death vlogger


Vlogger Graham is desperate to achieve Internet fame, but gets more than he bargained for when some minor but apparently genuine poltergeist action is accidentally caught on an unrelated video. As he is catapulted into notoriety, the ensuing investigation into what’s going on soon spirals out of anybody’s ability to control, while a documentary pieces together what happened after the fact.

Sometimes when a film is made with limited resources you need to be forgiving of the associated production restrictions, which can often leave a lot to be desired regardless of the enthusiasm with which the film was made. But despite Death of a Vlogger being such a creation, such considerations aren’t required to be able to appreciate it. Not only are an assortment of flashy effects unnecessary for its compellingly simple story, had they been included they would have proved an unwelcome distraction.

Told in visual epistolary, the unusual structure takes a little while to properly establish itself, but once it does it becomes an integral aspect of what makes the film so memorable. Everything the viewer sees is presented as a recording, be it one of Graham’s videos, talking head interviewees discussing the escalating situation, recordings of meetings between various people both open and clandestine, and other online denizens offering their opinion on developing revelations.

The lo-fi ghost house antics really shouldn’t work in any kind of eerie capacity, but with the film presenting itself as straightforward reality, the viewer is able to accept any apparent supernatural activity as having no other explanation. Familiar horror movie shots abound throughout, but are crafted in such a manner that they are still disquieting, the proxy fear invoked through the lens of the host seeping through to infect the viewer with its insidious contagion. Even moments leading to a telegraphed jump scare manage to remain unsettling, since it’s not entirely clear at what point it will be thrown at you.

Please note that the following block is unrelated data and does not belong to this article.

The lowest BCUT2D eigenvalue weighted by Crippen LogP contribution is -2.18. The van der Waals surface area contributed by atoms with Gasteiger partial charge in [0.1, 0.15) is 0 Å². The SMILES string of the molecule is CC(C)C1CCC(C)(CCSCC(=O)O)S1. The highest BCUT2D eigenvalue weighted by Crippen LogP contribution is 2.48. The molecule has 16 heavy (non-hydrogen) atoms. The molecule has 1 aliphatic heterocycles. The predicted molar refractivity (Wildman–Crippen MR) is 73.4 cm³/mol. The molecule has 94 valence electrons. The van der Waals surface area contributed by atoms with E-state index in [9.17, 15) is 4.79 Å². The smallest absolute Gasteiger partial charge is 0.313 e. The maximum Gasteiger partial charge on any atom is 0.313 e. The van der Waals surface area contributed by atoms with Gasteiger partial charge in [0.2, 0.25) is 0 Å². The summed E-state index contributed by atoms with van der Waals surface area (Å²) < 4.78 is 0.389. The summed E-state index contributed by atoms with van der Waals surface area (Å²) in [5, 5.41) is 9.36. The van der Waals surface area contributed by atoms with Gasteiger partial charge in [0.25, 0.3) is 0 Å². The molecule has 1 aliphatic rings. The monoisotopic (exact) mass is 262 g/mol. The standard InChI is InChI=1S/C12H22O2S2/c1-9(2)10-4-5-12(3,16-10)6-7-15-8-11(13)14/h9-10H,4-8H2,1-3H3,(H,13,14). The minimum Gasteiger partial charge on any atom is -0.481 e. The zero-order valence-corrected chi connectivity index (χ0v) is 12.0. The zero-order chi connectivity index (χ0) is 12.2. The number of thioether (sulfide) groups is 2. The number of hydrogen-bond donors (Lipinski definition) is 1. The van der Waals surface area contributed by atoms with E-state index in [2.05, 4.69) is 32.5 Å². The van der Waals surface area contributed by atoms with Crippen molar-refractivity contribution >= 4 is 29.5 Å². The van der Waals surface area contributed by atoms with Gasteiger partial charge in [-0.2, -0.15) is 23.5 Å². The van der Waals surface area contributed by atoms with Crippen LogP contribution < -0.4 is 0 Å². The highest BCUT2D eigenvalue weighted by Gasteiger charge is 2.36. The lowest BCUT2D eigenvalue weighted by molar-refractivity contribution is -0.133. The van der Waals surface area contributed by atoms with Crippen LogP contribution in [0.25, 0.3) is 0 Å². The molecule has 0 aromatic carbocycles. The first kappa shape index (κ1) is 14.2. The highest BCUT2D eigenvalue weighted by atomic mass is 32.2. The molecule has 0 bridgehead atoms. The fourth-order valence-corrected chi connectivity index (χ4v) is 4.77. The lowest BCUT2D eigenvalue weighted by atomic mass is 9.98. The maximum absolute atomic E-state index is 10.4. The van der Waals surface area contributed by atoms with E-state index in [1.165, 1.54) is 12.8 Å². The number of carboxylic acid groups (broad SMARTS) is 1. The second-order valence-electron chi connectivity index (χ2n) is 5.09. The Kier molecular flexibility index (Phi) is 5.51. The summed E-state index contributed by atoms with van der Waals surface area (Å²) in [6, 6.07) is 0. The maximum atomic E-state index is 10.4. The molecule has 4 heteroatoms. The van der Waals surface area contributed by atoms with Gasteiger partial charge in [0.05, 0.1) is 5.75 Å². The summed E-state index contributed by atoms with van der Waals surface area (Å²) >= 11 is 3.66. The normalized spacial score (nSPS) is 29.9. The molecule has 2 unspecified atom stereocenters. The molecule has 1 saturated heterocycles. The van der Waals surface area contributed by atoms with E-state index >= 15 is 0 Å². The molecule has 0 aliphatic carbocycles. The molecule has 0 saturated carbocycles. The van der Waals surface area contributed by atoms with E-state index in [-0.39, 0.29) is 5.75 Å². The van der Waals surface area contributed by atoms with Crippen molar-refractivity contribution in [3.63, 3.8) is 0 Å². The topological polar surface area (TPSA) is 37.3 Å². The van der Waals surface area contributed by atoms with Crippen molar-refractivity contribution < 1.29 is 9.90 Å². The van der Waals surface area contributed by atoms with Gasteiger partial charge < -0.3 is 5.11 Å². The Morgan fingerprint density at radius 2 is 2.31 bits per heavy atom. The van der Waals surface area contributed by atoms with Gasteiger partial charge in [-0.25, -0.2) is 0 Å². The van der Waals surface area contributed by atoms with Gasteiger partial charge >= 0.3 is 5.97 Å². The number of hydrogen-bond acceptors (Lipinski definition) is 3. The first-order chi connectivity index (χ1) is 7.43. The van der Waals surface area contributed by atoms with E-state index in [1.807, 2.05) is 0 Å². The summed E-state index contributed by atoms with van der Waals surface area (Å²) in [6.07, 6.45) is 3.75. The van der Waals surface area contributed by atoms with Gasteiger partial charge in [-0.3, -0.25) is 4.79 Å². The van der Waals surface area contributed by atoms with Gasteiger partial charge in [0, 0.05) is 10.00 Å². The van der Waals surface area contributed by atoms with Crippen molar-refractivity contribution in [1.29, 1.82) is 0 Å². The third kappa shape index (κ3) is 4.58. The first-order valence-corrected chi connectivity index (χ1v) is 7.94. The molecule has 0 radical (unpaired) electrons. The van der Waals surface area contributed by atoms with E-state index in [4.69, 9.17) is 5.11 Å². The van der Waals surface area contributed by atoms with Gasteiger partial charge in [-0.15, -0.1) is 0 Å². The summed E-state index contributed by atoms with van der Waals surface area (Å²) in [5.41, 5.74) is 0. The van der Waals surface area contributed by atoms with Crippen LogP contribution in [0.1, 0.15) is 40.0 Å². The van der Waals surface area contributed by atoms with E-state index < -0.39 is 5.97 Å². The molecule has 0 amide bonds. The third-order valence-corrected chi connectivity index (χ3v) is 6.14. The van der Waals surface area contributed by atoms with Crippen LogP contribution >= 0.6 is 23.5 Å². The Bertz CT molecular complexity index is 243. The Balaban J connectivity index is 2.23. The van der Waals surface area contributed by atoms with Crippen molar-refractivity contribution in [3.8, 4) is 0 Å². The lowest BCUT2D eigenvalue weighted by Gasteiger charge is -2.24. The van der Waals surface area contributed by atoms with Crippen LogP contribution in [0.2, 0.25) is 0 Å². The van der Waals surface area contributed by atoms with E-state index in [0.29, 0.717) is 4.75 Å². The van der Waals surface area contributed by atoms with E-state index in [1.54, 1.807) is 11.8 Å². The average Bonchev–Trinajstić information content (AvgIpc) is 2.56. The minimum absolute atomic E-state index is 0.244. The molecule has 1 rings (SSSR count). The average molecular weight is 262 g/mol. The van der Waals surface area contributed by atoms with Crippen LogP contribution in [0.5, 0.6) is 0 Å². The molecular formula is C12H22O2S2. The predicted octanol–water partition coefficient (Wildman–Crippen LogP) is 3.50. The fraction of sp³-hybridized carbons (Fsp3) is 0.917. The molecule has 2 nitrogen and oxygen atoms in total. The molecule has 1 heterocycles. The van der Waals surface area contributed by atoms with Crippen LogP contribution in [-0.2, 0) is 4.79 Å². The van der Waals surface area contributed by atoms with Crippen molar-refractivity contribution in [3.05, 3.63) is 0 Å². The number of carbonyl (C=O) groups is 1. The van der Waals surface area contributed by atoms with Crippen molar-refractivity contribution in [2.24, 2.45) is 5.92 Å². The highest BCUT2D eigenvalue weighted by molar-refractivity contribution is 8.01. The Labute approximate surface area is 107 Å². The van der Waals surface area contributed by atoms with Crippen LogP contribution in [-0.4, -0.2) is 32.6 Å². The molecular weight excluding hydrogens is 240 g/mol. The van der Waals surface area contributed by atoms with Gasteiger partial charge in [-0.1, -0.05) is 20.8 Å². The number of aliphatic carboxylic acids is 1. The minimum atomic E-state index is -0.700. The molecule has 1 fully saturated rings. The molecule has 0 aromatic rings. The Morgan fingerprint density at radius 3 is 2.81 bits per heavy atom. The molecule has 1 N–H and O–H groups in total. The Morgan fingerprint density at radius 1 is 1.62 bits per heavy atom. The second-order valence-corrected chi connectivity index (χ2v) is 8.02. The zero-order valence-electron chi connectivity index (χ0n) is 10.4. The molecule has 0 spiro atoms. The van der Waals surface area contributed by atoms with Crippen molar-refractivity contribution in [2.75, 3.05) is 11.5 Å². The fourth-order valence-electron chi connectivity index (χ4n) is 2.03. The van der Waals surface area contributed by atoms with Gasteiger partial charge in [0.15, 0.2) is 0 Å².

There is an ongoing ambiguity over whether or not the events are real or being faked, and in the proxy discussion the film also touches upon just how much it would mean to some people if concrete proof of life after death were discovered.

As the scale of the happenings begin to escalate you become genuinely concerned for Graham’s ultimate safety. It’s partly due to his lack of inclusion in any of the documentary segments, which makes you consider the decidedly finite number of possibilities that could account for his absence, and also on account of the film’s very title and the lack of available ambiguity in its interpretation.

Death of a Vlogger is a sinister and compelling tale of how perception affects the nature of an observed reality, and an example of just how gripping a moviegoing experience can be crafted out of a simple idea with enough creativity and imagination.